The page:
More a Shout Than a Wimple…

An interesting question surfaced yesterday, what was the first hat you ever made? It is no suprise that the answer seemed to generate a great deal of sniggering since not many people know that the term ‘wimple’ refers to a medieval headress (not as some of my more wagish friends surmised a pimple on a women’s head sported mainly by nuns… that was the least offensive suggestion offered).  When I was at art college (and yes that was before anyone used computers), I did a number of assignments involving theatrical costume design.  As the visiting lecturer was in fact the wadrobe mistress with the Royal Opera House, these projects leaned towards historical period pieces with a heavy Italian influence. So with great confidence I launched into producing my first hat, a rather grand double horned wimple in the style of the medieval Italian Court.  Bearing in mind that I had no prior experience and my starting point was a poorly reproduced book reference as seen below, I had no idea how to tackle this project.

boethius_detail

The tutor suggested that I should first produce my own felt to block into a cap so after raiding the textile departments stash of fleece, I laboriously produced a half yard square of felt which I then dyed what I thought was a majestic green.  I then blocked the felt to form a sturdy caplet base for my creation.  The next step was I thought a bit off piste, as I fashioned the horns from chicken wire. de85e54b4916094ab6178d9465350508 It turns out that this was in fact pretty close to the way in which these projectiles were orignally created using either wicker basketry or metal wire cage structures to generate height without increasing weight. I covered the chicken wire in linen soaked in size (natural animal based fabric stiffener), before dying some old cotton velvet curtains which I cut into strips before winding around the horns.  I then covered the seams with lace crocheted from a gold spun thread and draped the finished hat with a silk scarf (which I also dyed pale eau de nil.  My poor sister (which is where this conversation started) then kindly offered to model this beomoth for my portfolio, gamely balancing the whole contraption on her tiny frame.  Unfortunately the original photo has long since been lost but here is a close approximation of the finished article.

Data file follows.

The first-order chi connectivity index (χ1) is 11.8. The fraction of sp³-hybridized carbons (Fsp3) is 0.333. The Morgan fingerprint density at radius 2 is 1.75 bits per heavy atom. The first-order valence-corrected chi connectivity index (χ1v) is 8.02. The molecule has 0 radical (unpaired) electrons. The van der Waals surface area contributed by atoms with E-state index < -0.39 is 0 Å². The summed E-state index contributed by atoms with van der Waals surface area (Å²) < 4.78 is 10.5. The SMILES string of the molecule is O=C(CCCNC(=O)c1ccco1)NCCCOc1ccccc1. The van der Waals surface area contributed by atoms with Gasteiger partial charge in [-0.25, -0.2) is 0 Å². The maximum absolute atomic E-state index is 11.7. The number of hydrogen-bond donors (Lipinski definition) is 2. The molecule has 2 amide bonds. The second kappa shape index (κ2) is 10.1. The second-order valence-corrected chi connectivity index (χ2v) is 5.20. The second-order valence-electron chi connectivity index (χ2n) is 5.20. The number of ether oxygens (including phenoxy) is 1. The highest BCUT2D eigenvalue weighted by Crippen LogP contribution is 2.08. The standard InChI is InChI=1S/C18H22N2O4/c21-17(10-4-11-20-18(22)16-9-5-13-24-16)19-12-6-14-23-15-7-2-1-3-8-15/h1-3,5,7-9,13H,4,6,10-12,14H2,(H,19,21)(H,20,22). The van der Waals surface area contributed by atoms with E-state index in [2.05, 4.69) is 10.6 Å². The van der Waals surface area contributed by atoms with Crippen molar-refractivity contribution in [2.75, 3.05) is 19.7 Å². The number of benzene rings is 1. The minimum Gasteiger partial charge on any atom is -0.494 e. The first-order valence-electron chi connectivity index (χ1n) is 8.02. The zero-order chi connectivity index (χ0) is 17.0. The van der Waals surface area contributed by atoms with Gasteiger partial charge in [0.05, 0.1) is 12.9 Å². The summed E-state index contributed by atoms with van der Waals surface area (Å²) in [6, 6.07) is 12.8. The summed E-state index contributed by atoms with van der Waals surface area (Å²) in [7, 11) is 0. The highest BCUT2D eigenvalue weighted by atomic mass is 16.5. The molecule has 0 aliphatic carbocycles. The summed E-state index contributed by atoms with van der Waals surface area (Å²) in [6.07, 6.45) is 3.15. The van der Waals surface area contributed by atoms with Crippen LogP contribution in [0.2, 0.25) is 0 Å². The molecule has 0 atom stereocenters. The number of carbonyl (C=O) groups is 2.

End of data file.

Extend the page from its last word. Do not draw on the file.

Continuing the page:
What’s a wimple?

So for those of you who have expressed an interest, here is the real answer to the question, ‘What is a wimple?’ A wimple is an ancient form of female headdress, composed of a large piece of cloth worn around the neck and chin, and covering the top of the head.  This cloth was often supported with elaborate constructions designed to add height and importance to demonstrate status. Its use developed in early medieval Europe. At many stages of medieval Christian culture it was unseemly for a married woman to show her hair. A wimple might be elaborately starched, and creased and folded in prescribed ways, and later elaborated versions were supported on wire or wicker framing, such as the cornette.

Contemporary Wimples

Italian women abandoned their head cloths in the 15th century, or replaced them with transparent gauze, and showed their elaborate braids. Both elaborate braiding and elaborately laundered clothes demonstrated status, in that such grooming was being performed by others. Today the wimple is worn by certain nuns who retain a traditional habit.

The wimple has flirted with fashion revivals briefly in the 1930’s and 1950’s with scarfed headgear made popular by screen sirens like Lauren Bacall and then later Grace Kelly and Jackie Onassis.  Modern designers still sometimes incorporate scarves into their designs to appeal to  customers who like to be served a large portion of modesty with their haut couture.  b174256ae6deef5937b1f709fc018d9aSimilarly some of the Middle Eastern airlines incorporate a wimple concept into their uniforms.  Maybe I will try some experiments blending my collection of vintage designer silk scares from Hermes, Gucci and Versace with the humble pill box.  Could produce some interesting results.

In literature

The Wife of Bath and the Prioressare depicted wearing wimples in the Canterbury Tales of Geoffrey Chaucer (c.1343-1400).

The King James Version of the Bible explicitly lists wimples in Isaiah 3:22 as one of a list of female fineries, however the Hebrew word “miṭpaḥoth” (מִטְפָּחוֹת) means kerchief.

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